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Paul preaches to the Thessalonians and Bereans. His discourse to the Athenians.

[1] And when they had passed through Amphipolis and Apollonia, they came to Thessalonica, where there was a synagogue of the Jews. [2] And Paul, according to his custom, went in unto them; and for three sabbath days he reasoned with them out of the scriptures: [3] Declaring and insinuating that the Christ was to suffer, and to rise again from the dead; and that this is Jesus Christ, whom I preach to you. [4] And some of them believed, and were associated to Paul and Silas; and of those that served God, and of the Gentiles a great multitude, and of noble women not a few. [5] But the Jews, moved with envy, and taking unto them some wicked men of the vulgar sort, and making a tumult, set the city in an uproar; and besetting Jason' s house, sought to bring them out unto the people.

[6] And not finding them, they drew Jason and certain brethren to the rulers of the city, crying: They that set the city in an uproar, are come hither also; [7] Whom Jason hath received; and these all do contrary to the decrees of Caesar, saying that there is another king, Jesus. [8] And they stirred up the people, and the rulers of the city hearing these things, [9] And having taken satisfaction of Jason and of the rest, they let them go. [10] But the brethren immediately sent away Paul and Silas by night unto Berea. Who, when they were come thither, went into the synagogue of the Jews.

[6] City: Urbem. In the Greek, the world.

[11] Now these were more noble than those in Thessalonica, who received the word with all eagerness, daily searching the scriptures, whether these things were so. [12] And many indeed of them believed, and of honourable women that were Gentiles, and of men not a few. [13] And when the Jews of Thessalonica had knowledge that the word of God was also preached by Paul at Berea, they came thither also, stirring up and troubling the multitude. [14] And then immediately the brethren sent away Paul, to go unto the sea; but Silas and Timothy remained there. [15] And they that conducted Paul, brought him as far as Athens; and receiving a commandment from him to Silas and Timothy, that they should come to him with all speed, they departed.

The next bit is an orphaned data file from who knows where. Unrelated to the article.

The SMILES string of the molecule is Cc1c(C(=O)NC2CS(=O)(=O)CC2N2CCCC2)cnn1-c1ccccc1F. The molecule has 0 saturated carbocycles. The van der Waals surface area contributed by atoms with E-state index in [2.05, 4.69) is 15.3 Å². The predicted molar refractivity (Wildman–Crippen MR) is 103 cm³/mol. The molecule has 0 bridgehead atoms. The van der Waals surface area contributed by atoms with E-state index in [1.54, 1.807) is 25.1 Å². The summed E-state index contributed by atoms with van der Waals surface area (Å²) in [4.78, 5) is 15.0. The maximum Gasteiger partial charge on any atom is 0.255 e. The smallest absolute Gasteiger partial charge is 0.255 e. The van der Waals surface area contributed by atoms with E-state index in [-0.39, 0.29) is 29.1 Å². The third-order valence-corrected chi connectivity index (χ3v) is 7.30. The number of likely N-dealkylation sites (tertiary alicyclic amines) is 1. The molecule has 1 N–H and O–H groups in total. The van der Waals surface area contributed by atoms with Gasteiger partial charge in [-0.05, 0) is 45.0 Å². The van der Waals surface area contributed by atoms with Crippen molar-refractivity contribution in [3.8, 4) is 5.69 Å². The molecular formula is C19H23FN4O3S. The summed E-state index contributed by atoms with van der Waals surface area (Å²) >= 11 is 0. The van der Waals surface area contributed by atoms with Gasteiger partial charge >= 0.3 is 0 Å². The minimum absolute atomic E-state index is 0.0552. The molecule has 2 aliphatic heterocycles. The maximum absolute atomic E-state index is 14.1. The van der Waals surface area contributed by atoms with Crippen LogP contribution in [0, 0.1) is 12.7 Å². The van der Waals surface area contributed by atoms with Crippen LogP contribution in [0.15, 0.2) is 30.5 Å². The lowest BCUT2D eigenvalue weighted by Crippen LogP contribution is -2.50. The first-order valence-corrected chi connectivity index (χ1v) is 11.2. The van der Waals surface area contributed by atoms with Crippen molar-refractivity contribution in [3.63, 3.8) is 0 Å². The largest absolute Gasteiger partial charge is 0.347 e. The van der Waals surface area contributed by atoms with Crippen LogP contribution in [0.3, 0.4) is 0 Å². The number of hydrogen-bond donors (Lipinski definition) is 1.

[11] More noble: The Jews of Berea are justly commended, for their eagerly embracing the truth, and searching the scriptures, to find out the texts alleged by the apostle: which was a far more generous proceeding than that of their countrymen at Thessalonica, who persecuted the preachers of the gospel, without examining the grounds they alleged for what they taught.

[16] Now whilst Paul waited for them at Athens, his spirit was stirred within him, seeing the city wholly given to idolatry. [17] He disputed, therefore, in the synagogue with the Jews, and with them that served God, and in the marketplace, every day with them that were there. [18] And certain philosophers of the Epicureans and of the Stoics disputed with him; and some said: What is it, that this word sower would say? But others: He seemeth to be a setter forth of new gods; because he preached to them Jesus and the resurrection. [19] And taking him, they brought him to the Areopagus, saying: May we know what this new doctrine is, which thou speakest of? [20] For thou bringest in certain new things to our ears. We would know therefore what these things mean.

[21] (Now all the Athenians, and strangers that were there, employed themselves in nothing else, but either in telling or in hearing some new thing.) [22] But Paul standing in the midst of the Areopagus, said: Ye men of Athens, I perceive that in all things you are too superstitious. [23] For passing by, and seeing your idols, I found an altar also, on which was written: To the unknown God. What therefore you worship, without knowing it, that I preach to you: [24] God, who made the world, and all things therein; he, being Lord of heaven and earth, dwelleth not in temples made with hands; [25] Neither is he served with men' s hands, as though he needed any thing; seeing it is he who giveth to all life, and breath, and all things:

[24] Dwelleth not in temples: God is not contained in temples; so as to need them for his dwelling, or any other uses, as the heathens imagined. Yet by his omnipresence, he is both there and everywhere.

[26] And hath made of one, all mankind, to dwell upon the whole face of the earth, determining appointed times, and the limits of their habitation. [27] That they should seek God, if happily they may feel after him or find him, although he be not far from every one of us: [28] For in him we live, and move, and are; as some also of your own poets said: For we are also his offspring. [29] Being therefore the offspring of God, we must not suppose the divinity to be like unto gold, or silver, or stone, the graving of art, and device of man. [30] And God indeed having winked at the times of this ignorance, now declareth unto men, that all should everywhere do penance.

[31] Because he hath appointed a day wherein he will judge the world in equity, by the man whom he hath appointed; giving faith to all, by raising him up from the dead. [32] And when they had heard of the resurrection of the dead, some indeed mocked, but others said: We will hear thee again concerning this matter. [33] So Paul went out from among them. [34] But certain men adhering to him, did believe; among whom was also Dionysius, the Areopagite, and a woman named Damaris, and others with them.

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